Guilty Even After Proven Innocent: The Vaccine-Autism Myth and its Consequences
CitationShi Su, Guilty Even After Proven Innocent: The Vaccine-Autism Myth and its Consequences (April 2011).
AbstractIn 1998, Dr. Andrew Wakefield began promoting the idea that the MMR vaccine could be linked to autism. The media soon picked up on Wakefield’s idea, propagating a myth about vaccines and autism with celebrity assistance and the support of certain government officials. As a result, vaccination rates dropped, outbreaks of diseases normally prevented by vaccination occurred, and segments of the population developed long-term concerns about vaccine safety. All this happened in spite of multiple studies and reports from researchers and prominent health agencies denying a causal connection between autism and vaccines as well as an in-depth investigation that ultimately found Wakefield’s work to be the product of severe ethical violations. That the myth has persisted in the face of such damning evidence to the contrary demonstrates the power of the Internet and its wealth of (mis)information, a development with which public health agencies and the medical community must come to terms if they are to combat the vaccine-autism myth effectively. The medical community must also begin to engage in more dialogue with parents so that doctors can demonstrate to parents why their expertise should be trusted over the myriad of information available online. By rebuilding parental trust in the medical profession as opposed to the Internet, the vaccine-autism myth may finally be rejected so that children will be protected from disease and attention can turn to the pressing issue of what actually causes autism. This result would be the most beneficial outcome for children, a goal that all parties to the controversy can support.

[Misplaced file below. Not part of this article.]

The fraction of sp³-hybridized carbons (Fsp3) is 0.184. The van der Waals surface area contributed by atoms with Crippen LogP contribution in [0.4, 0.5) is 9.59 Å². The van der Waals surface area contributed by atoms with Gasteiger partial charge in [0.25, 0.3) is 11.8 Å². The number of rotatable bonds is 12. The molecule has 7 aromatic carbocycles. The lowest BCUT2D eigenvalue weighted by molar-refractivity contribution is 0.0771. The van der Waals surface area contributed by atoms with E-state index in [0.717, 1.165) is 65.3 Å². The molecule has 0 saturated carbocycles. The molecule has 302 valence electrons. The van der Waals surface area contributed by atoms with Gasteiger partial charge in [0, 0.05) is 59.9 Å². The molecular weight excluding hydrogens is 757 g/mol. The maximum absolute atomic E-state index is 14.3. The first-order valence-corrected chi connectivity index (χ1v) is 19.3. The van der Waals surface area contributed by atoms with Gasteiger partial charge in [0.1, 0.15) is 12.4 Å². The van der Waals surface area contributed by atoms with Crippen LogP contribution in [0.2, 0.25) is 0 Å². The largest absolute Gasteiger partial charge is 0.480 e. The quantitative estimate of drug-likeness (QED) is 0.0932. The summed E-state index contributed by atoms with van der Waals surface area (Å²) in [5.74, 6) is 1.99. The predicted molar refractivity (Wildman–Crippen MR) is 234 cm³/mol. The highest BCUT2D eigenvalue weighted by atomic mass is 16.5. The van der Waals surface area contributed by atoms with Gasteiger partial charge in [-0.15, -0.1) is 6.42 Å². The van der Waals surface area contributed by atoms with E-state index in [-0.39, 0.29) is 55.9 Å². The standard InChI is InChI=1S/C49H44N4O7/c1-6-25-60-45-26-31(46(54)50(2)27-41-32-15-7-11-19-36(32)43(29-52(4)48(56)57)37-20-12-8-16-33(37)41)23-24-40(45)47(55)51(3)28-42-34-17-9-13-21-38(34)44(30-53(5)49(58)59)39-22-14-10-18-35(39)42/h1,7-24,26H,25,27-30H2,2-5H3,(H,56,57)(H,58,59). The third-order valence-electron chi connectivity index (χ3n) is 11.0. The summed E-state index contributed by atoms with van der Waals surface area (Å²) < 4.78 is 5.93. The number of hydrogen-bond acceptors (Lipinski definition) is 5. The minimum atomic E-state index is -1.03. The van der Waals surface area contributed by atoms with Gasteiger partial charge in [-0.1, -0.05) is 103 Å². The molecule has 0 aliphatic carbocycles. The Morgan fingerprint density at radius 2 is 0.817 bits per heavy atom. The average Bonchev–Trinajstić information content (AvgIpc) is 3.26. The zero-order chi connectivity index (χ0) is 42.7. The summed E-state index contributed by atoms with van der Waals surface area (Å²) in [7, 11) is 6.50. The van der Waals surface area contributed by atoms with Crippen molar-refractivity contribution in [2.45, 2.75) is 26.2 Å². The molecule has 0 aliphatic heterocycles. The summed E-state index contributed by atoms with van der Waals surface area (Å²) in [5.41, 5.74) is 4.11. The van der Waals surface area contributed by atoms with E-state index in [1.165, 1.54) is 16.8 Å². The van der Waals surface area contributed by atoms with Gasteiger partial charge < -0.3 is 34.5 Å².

Citable link to this pagehttp://nrs.harvard.edu/urn-3:HUL.InstRepos:8965622
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